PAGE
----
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This is taking way too long for what I would like to do. Any way to make this faster?

edit sorry I kept having a quality post code problem so I just posted the bare minimum.

What I am trying to do is a omaha poker equity calculator.

A-It takes the 4 cards we give him (myhand[4]) and it check with all the combination of possible hands to see if there is any duplicate.

B-If there is any duplicate, it wants to delete the row of the vector containing that hand (so when we calculate equity later on, we will not calculate against a hand that is impossible for someone to have)

int myhand[4] = { 3, 12, 22, 10 };
    vector<vector<int> > vec(4, vector<int>(270725));
    for (int m = 0; m < vec[0].size(); m++) { // A
        for (int k = 0; k < 4; k++) {
            for (int j = 0; j < 4; j++)
                if (myhand[k] == vec[j][m]) {
                    for (int i = 0; i < 4; i++) {
                        vec[i].erase(vec[i].begin() + m); // B
                    }
                    k = 0;
                    j = 0;
                    break;
                }
        }
    }

Is there ways to be more efficient with this code ?

thanks, Kaven

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7  
What's the point of it all? It would be really useful to know what the code is supposed to achieve on a high level to see how it best can be optimized. – Janick Bernet May 16 '13 at 17:34
    
It looks weird... 4 for loops for this looks like overkill – Martin Perry May 16 '13 at 17:36
    
transposing the matrix might improve performance. – stefan May 16 '13 at 17:47
    
270725 is already 4 out of 52 without order. So you at least don't need 4 vec of size() = 270725 but of size() = 52. And btw - your inner vectors just hold zeros, that's not what you need. – Solkar May 16 '13 at 17:56
    
Is this running too slow? If not, why are we playing with it? :) – Michael Dorgan May 16 '13 at 17:59
up vote 0 down vote accepted

You're better off constructing the combinations you want to process through a loop that looks somewhat like this:

#include <cassert>
#include <algorithm>
#include <vector>
#include <iostream>
#include <numeric>

int main (int, char* [])
{
    // Build a deck of cards
    std::vector<int> deck( 52 );
    std::iota( deck.begin(), deck.end(), 0 );

    // Remove 'myhand'
    const int myhand[] =  { 3, 12, 22, 10 };
    for (int i = 0; i < 4; ++i) {
        deck[myhand[i]] = -1;
    }
    deck.resize( std::remove( deck.begin(), deck.end(), -1 ) - deck.begin() );

    // Iterate over all possible remaining entries.
    size_t num_processed = 0;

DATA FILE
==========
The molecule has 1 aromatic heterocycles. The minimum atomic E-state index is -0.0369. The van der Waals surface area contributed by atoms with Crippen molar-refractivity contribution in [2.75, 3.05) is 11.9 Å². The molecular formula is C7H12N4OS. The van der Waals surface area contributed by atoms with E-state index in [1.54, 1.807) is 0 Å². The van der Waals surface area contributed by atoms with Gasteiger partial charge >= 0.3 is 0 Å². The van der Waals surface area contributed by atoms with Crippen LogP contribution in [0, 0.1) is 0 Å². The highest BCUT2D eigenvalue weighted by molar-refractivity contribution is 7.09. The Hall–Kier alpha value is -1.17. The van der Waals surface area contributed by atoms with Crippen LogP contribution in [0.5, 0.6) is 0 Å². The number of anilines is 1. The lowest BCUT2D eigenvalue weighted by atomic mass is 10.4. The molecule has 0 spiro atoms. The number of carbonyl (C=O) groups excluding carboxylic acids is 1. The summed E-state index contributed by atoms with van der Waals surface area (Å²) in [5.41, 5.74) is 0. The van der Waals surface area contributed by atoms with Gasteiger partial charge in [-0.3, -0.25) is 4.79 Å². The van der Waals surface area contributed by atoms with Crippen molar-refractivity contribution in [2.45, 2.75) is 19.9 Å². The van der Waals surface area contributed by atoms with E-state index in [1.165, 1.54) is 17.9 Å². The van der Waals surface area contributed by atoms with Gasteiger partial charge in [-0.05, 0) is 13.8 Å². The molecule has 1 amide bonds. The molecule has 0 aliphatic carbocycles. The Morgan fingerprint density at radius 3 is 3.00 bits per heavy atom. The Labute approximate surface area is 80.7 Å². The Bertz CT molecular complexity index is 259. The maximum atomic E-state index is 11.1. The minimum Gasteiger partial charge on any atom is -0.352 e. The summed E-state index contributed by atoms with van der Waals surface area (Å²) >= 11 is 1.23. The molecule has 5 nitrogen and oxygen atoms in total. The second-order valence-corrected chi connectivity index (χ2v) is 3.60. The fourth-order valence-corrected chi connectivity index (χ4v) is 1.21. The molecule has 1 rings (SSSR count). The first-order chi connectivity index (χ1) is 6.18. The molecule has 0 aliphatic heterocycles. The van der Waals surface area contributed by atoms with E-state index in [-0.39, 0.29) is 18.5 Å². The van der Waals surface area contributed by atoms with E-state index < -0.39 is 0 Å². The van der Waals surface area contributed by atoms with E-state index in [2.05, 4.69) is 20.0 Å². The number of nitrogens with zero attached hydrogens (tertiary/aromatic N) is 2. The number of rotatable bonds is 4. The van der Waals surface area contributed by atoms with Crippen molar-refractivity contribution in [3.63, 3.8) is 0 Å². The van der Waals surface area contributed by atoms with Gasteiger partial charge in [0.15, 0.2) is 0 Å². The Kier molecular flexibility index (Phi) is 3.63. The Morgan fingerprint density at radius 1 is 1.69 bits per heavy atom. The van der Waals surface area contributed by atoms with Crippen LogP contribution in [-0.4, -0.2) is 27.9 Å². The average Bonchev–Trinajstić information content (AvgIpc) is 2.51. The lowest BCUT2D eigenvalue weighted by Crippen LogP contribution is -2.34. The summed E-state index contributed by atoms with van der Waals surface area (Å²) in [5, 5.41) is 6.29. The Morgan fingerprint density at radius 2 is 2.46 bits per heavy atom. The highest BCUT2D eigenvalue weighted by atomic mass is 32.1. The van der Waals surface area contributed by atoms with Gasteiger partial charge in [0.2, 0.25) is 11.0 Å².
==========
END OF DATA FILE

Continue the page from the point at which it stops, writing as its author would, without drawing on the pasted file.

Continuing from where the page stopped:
for (auto c1 = deck.begin(); c1 != deck.end(); ++c1) {
        for (auto c2 = c1 + 1; c2 != deck.end(); ++c2) {
            for (auto c3 = c2 + 1; c3 != deck.end(); ++c3) {
                for (auto c4 = c3 + 1; c4 != deck.end(); ++c4) {
                    // Compute equity of (*c1, *c2, *c3, *c4) here.

                    ++num_processed;
                }
            }
        }
    }
    // Verify that 48! / (44! * 4!) entries were processed.
    assert ( num_processed == (48*47*46*45) / (4*3*2*1) );
    return 0;
}

BTW, I wrote a hold'em poker equity calculator.

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What I am doing is pretty much like this but I cannot generate random hands like this as I have to respect a certain ranking of hands if I want to calculate against a specific range(%) preflop. I will try to adapt this to my code. thank you very much. – user1853547 May 16 '13 at 18:51

Searching on a non-associative container like std::vector is too expensive.

std::set would be fine if if were just Hands to be found, but the keys in question are composite keys (4-tuples of cards) in terms of the problem domain and std::set has no special means to deal with with things like

"Find all keys that CONTAIN a certain component."

std::map would also only solve one part of the problem.

boost::bimap could be considered, but I propose a different approach:


The problem's data can be modeled by a bipartite graph (cards left, hands right, l<->r edge means "is in hand" from the "Card vertex" and "contains Card" if seen from the "Hand vertex".

Thus I would prefer using (STL-based) boost::graph over self-coded STL-based solutions.


The other practical approach would be relying on an in-memory database which could be easily created using SQLite; pls attend http://www.sqlite.org/inmemorydb.html

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Trying to answer from what i understood.

You are making k=0 when myhand[k] == vec[j][m] . It breaks j for loop.

But k for loop restarts again from zero.

If it matches condition myhand[k] == vec[j][m] again, it keeps continuing.

Apart from this, consider using std::find algorithm, instead of you writing loop etc.

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